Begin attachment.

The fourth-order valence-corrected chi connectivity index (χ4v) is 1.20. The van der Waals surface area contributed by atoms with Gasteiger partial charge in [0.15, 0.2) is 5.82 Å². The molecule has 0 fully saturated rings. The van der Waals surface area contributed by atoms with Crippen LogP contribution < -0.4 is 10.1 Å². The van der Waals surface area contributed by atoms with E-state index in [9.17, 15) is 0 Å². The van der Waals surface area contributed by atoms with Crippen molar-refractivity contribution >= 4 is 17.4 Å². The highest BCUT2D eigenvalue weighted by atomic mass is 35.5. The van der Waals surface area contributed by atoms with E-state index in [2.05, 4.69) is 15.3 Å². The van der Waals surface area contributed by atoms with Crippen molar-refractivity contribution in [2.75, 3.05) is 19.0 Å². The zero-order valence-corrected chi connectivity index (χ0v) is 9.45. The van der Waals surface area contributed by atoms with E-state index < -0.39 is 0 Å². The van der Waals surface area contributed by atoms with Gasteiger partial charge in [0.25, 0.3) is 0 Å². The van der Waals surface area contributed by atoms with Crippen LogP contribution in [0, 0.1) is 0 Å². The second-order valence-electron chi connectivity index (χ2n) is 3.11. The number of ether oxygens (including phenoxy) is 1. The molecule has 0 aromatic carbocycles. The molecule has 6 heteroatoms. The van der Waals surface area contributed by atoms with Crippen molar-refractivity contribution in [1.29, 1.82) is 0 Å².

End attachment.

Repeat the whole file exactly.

The fourth-order valence-corrected chi connectivity index (χ4v) is 1.20. The van der Waals surface area contributed by atoms with Gasteiger partial charge in [0.15, 0.2) is 5.82 Å². The molecule has 0 fully saturated rings. The van der Waals surface area contributed by atoms with Crippen LogP contribution < -0.4 is 10.1 Å². The van der Waals surface area contributed by atoms with E-state index in [9.17, 15) is 0 Å². The van der Waals surface area contributed by atoms with Crippen molar-refractivity contribution >= 4 is 17.4 Å². The highest BCUT2D eigenvalue weighted by atomic mass is 35.5. The van der Waals surface area contributed by atoms with E-state index in [2.05, 4.69) is 15.3 Å². The van der Waals surface area contributed by atoms with Crippen molar-refractivity contribution in [2.75, 3.05) is 19.0 Å². The zero-order valence-corrected chi connectivity index (χ0v) is 9.45. The van der Waals surface area contributed by atoms with E-state index < -0.39 is 0 Å². The van der Waals surface area contributed by atoms with Gasteiger partial charge in [0.25, 0.3) is 0 Å². The van der Waals surface area contributed by atoms with Crippen LogP contribution in [0, 0.1) is 0 Å². The second-order valence-electron chi connectivity index (χ2n) is 3.11. The number of ether oxygens (including phenoxy) is 1. The molecule has 0 aromatic carbocycles. The molecule has 6 heteroatoms. The van der Waals surface area contributed by atoms with Crippen molar-refractivity contribution in [1.29, 1.82) is 0 Å².